Chris Blackwell

Chris Blackwell
Birth nameChristopher Percy Gordon Blackwell
Born (1937-06-22) 22 June 1937 (age 82)
Westminster, London, England, UK
GenresRock, reggae
Occupation(s)Record producer
Years active1959–present

Christopher Percy Gordon Blackwell (born 22 June 1937) is an English businessman and former record producer, and the founder of Island Records, which has been called "one of Britain's great independent labels".[1] According to the Rock and Roll Hall of Fame, to which Blackwell was inducted in 2001, he is “the single person most responsible for turning the world on to reggae music."[2]

Forming Island Records in Jamaica on 22 May 1959, not quite aged 22, Blackwell was among the first to record the Jamaican popular music that eventually became known as ska. Returning to Britain in 1962, he sold records from the back of his car to the Jamaican community.[1]

Backed by Stanley Borden from RKO, Blackwell's business and reach grew substantially, and he went on to forge the careers of Bob Marley, Grace Jones and U2 amongst many other diverse high-profile acts. He has produced many seminal albums, including Marley's Catch A Fire and Uprising,[3] and The B-52's' self-titled debut album in 1979.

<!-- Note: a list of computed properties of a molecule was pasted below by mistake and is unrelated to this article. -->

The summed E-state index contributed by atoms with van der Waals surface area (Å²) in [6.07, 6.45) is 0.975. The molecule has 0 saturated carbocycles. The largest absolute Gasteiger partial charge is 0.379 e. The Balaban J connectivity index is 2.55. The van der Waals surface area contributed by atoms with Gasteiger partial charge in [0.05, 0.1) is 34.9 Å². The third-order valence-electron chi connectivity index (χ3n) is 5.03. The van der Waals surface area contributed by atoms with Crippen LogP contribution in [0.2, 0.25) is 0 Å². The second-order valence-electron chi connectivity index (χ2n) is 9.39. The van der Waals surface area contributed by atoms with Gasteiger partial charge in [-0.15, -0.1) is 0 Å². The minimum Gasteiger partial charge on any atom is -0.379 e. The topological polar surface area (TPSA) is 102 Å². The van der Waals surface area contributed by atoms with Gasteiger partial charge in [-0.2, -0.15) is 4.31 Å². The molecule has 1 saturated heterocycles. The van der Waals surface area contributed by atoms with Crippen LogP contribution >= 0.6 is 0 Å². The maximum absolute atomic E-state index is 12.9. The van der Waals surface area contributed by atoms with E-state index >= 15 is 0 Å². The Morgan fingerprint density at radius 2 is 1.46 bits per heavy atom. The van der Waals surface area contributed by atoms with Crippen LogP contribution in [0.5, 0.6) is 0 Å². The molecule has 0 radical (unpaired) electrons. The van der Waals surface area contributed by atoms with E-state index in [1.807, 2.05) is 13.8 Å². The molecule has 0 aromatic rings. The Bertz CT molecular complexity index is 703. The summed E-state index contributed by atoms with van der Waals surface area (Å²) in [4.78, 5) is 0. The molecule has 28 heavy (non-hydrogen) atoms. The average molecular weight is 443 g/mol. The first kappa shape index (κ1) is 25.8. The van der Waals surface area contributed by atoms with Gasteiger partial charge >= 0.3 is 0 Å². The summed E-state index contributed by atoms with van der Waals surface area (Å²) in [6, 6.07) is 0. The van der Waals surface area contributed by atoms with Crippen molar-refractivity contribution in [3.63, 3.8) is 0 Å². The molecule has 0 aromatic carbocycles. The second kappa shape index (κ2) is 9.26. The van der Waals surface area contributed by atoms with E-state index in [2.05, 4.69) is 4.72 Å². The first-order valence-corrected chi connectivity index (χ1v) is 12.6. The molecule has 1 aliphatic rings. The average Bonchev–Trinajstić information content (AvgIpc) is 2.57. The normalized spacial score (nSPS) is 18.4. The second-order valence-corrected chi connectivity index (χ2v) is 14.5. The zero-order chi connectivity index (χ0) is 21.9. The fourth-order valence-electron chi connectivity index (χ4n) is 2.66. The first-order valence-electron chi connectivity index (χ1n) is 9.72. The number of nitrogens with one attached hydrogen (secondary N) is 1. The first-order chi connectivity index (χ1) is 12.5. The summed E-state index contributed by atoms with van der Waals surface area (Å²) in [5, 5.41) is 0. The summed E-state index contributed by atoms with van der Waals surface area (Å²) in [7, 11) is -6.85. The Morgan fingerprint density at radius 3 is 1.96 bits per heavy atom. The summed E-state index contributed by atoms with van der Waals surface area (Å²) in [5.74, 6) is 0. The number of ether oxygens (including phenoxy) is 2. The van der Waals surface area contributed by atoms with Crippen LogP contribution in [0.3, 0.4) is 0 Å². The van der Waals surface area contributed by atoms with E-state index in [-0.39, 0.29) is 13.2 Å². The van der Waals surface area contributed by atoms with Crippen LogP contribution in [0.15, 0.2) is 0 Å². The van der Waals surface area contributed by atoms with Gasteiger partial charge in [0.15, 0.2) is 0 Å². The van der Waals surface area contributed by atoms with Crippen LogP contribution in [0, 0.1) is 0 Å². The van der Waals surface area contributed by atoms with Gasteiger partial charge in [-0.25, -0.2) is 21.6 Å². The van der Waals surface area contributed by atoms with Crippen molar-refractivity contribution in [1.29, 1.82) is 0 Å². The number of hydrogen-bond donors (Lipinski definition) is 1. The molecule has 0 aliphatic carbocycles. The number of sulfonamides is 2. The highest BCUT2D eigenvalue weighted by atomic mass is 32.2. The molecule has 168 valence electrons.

Blackwell was born in Westminster on 22 June 1937, the son of Joseph Blackwell, a member of the family responsible for the Crosse & Blackwell brand, and Blanche Lindo Blackwell, a Costa Rican-born Jamaican heiress.[1] The family moved to Jamaica soon after his birth where his father became a major in the Jamaica Regiment.[3] Though his mother's family, the Lindos, were of Sephardic Jewish heritage, originally from Spain, the family adopted Christianity and became New Christians.[2][4][3] His parents divorced when he was 12 years old.

Blackwell spent his childhood in Jamaica, and was sent to Britain to continue his education at Harrow.[5] Deciding not to attend university, he returned to Jamaica to become aide-de-camp to Jamaica's Governor, Sir Hugh Foot. After Foot was transferred to Cyprus, Blackwell left King's House to pursue a career in real estate and other businesses, including managing jukeboxes up and down the country, which brought him into contact with the Jamaican music community.[1]

In 1958, Blackwell was sailing off Hellshire Beach when his boat ran aground on a coral reef. The twenty-one-year-old swam to the coast and attempted to find help along the shore in searing temperatures. Collapsing on the beach, Blackwell was rescued by Rasta fishermen who tended his wounds and restored him back to health with traditional Ital food. The experience gave Blackwell a spiritual introduction to Rastafarianism, and was a key to his connection to the culture and its music.[3]

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